Guatemalan Tamales with Chicken

Recipe and photo by Tami Ganeles Weiser Yield:  36 tamales
Prep Time:  2 hours Cook Time:  6 hours 30 minutes

Guatemalan Tamales with Chicken

Patience is a virtue rewarded by some of the great pleasures in life. These tamales, taught to us by the Tita family, are incredible and memorable. The supple masa, balanced with a deeply flavorful mole, is complex and sophisticated. This dish takes about 6 to 7 hours from start to finish, as well as some arm strength. It’s worth every moment. While it may look humble, it is a spectacularly celebratory dish.


Chicken Filling:

2 pounds (3 to 4) bone-in chicken thighs, skin removed

4 cups water

4 garlic cloves, peeled

3 celery stalks, leaves attached, roughly chopped

1 large onion, skin, stem, and root end removed

4 bay leaves, fresh preferred

1 teaspoon salt

½ teaspoon whole black peppercorns


Recado (Tamale sauce):

2 dried pasilla chiles (see kitchen tips)

1 dried guacque (huaques) chile or dried guajillo chile

2 cups reserved chicken  stock

8 tomatoes (about 3 pounds), whole

2 large yellow onions, peeled, cut in quarters

1 pound (6 to 8) medium tomatillos, husks removed

4 garlic cloves, peeled

1 tablespoon canola oil

3 fresh bay leaves

3 teaspoons fresh tomillo herb or thyme

1 ounce (½ a circle) Mexican dark chocolate


Recalo Spice Mixture:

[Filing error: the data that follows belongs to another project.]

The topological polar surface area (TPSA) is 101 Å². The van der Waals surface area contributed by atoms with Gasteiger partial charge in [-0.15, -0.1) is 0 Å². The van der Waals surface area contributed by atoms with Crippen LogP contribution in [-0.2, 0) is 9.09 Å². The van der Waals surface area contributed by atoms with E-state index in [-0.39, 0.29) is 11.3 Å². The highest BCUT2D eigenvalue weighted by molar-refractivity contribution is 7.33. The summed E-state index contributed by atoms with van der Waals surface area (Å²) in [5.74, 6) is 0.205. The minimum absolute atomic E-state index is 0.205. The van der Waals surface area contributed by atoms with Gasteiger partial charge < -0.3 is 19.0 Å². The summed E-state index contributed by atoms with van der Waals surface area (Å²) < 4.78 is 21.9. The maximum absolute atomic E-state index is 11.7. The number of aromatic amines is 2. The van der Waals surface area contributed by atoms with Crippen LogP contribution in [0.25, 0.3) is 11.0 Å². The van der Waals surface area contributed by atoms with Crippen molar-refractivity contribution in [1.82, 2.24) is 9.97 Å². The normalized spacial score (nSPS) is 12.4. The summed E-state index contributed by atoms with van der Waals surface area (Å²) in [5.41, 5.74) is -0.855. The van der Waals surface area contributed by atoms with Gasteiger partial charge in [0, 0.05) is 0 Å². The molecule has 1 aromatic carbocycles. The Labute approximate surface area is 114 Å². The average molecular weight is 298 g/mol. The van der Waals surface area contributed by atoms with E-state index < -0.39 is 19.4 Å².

1 (2-inch) cinnamon stick, Mexican canela preferred (see kitchen tips)

3 tablespoons sesame seeds

2 tablespoons pumpkin seeds

1 teaspoon whole cumin seeds

½ teaspoon whole cloves

1 tablespoon rice flour



12½ cups of water, chicken stock or strained cooking liquid from the pork and/or chicken

2 pounds masa harina (instant masa)

8 ounces unsalted butter or non-hydrogenated non-dairy margarine

½ cup canola oil

2 tablespoons kosher salt, or more to taste

1 whole large yellow onion, peeled, stem, and root end removed

2 tablespoons kosher salt, or more to taste



40 large banana leaves, frozen and fully defrosted, or fresh (see kitchen tips)

36 pieces of parchment paper, each approximately 9 by 13-inches

4 red bell peppers, julienned or cubed

Kitchen twine


Christmas version:

2 bags frozen loroca flowers, defrosted (see kitchen tips)


 To Make the Chicken:

  1. In a large pot add all of the chicken filling ingredients. Cover and bring to a boil over high heat. Reduce the heat to a simmer and cook until the meat is fork tender, 45 minutes to 1 hour.
  2. Remove the chicken from the cooking liquid and transfer to a bowl. Skim, strain and reserve the liquid. Pour broth over the meat until just covered. Reserve the remaining broth. Cool the meat in the broth. As soon as you can handle the chicken, remove the meat from the bone, tear into strips and return to the broth. The chicken can be prepared up to 2 days in advance. Cover and refrigerate the chicken in the broth.

To Make the Recalo (sauce):

  1. Crack or cut open the dried peppers, then shake out the seeds and snap off the stems. Tear or cut into coarse pieces and place in a large bowl. Warm 2 cups of the reserved chicken cooking liquid and place in the bowl with the peppers. Let stand, uncovered, for 5 to 8 minutes.